I spent the better part of Saturday afternoon in the studio with my 15-year-old step-daughter Chloe. I recorded her singing a song that she has loved ever since her mother played it for her – “Little House” by Amanda Seyfried. It was featured in the movie Dear John.
Chloe loves to sing in front of people, to be the center of someone’s (anyone’s) attention. She absolutely lives to sing in front of her mother and I, and does most nights before she goes to bed.
Another salient fact: Chloe has only a very tenuous grasp of melody and rhythm. In the life of a special-needs child cast into a world of more typical children, there are so few moments of joy. When she launches into another of her favorite songs and sometimes gets so caught up in the moment that she adds a few impromptu gestures, and checks for our accepting smiles, she has a fleeting moment of pleasure. Perhaps the only one she has had that day.
And so it was in fulfillment of a promise made several months ago that I sat at my console and recorded Chloe singing seven takes of “Little House”. She sang like a trooper, though with each take Chloe’s voice and attention grew a little more fatigued, and that tenuous grasp began to slip.
My software allows me to clean up messy vocals – pitch, timing, all of that. And so I worked into the night – until about 1:30 AM, and I got through about half way the song. I was a man possessed.
Through the magic of software, I heard Chloe sing like never before.
Through the software, she nailed the timing. Her pitch was beautifully perfect. Her expression was innocent, yet powerful. I heard a girl who held a thousand wishes for a life beyond the challenges she was born with. “Little House” is a love song, and I heard an effervescent hope that one day someone would love her as a woman. I spent several hours listening to that girl that night, and I treasured being the one to bring her out where everyone could hear her for the first time.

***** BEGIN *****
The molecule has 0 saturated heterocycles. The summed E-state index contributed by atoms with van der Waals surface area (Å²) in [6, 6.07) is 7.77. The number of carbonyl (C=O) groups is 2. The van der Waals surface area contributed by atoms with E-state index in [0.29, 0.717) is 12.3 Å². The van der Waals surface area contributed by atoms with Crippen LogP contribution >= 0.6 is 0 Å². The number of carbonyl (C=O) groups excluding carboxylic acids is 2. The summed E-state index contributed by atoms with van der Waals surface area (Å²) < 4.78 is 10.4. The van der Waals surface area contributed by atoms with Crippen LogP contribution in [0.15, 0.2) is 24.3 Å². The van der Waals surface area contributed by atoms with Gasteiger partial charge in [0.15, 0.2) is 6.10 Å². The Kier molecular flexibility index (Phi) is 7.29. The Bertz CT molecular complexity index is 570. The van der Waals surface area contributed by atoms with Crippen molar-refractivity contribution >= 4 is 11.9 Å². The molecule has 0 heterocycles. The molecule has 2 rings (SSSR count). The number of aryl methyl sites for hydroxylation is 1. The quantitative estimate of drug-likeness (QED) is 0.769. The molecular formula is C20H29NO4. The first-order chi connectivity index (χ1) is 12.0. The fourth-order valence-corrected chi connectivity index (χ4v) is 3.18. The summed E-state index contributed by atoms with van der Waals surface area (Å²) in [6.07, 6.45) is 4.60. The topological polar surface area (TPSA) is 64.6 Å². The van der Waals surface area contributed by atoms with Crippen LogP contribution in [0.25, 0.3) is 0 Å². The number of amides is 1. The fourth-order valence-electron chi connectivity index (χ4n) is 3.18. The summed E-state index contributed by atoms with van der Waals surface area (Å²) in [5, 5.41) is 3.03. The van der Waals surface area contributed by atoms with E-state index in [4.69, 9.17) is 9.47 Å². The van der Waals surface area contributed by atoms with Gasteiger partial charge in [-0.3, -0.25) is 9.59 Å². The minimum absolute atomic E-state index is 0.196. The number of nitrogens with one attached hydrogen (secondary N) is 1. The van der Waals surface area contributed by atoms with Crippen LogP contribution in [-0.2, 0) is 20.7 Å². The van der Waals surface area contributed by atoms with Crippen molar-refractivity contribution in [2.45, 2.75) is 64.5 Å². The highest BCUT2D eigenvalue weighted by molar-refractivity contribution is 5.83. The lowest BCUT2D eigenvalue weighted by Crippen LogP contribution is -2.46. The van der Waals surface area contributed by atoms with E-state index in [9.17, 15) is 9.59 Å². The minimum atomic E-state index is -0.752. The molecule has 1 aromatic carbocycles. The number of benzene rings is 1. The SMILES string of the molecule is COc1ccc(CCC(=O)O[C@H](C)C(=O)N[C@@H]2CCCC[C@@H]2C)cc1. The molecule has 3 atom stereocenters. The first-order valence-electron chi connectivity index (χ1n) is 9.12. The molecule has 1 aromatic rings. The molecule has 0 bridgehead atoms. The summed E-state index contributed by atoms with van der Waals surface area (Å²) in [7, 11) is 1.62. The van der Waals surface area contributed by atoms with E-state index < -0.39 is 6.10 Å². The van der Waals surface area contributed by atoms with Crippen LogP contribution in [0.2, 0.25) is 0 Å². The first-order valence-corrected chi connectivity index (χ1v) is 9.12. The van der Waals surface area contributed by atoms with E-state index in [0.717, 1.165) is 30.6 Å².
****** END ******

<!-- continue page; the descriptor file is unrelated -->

When I awoke Sunday morning and as my wife (who went to bed at a sensible time) handed me a hot cup of coffee, the three of us headed into the studio to listen to what I had done. As the song played, tears leaked inexplicably from my eyes. It wasn’t until the coffee had soaked in a little that I understood why.
That girl I worked so hard to bring out last night sounded so mechanical, so automatic. She was not alive. She was a man-made thing. While the actual Chloe raved that she sounded like a rock star, all I could hear was the missing life – the essence of the girl who has been a part of my life for the last few years. The life that Chloe herself has in her.
As I had worked thought the night I had lived with a Chloe that had been fixed. She was no longer troubled. She was no longer a slave to her jagged emotions, her ADHD, and her learning disabilities. This was not a Chloe that struggled with empathy, had difficulty keeping friends, or lived in danger of school suspension. My manufactured Chloe was free of all of that. But this FrankenChloe was a chimera. I sat in the morning light with the real Chloe, and looked inside myself.
I saw clearly how hoping that she might one day be “fixed” makes me a step-dad who is unwilling to accept the child that is. It makes me someone with a standard to which she never quite measures up.
The real Chloe, with all of her life, her energy, her hopes of getting a new American Girl Doll for her birthday, demanding that we watch her multiple underwater somersaults in the pool, needing constant supervision and unflagging attention – that is the Chloe that we have. And THAT is the Chloe that is vibrantly alive.
That is the Chloe that I promised I would cherish and honor, for better or worse, in sickness and in health, when I made that vow to her mother. Although the voice on that song remains, much to the delight of my step-daughter, I realize again that I cannot fix this very real, incredibly alive girl. I realize again that she doesn’t actually need to be fixed. She needs to be loved, cherished, and honored.
I ask myself again – am I doing enough of that?
Update – January 15, 2015
Chloe’s song is finished!
You can listen to it here: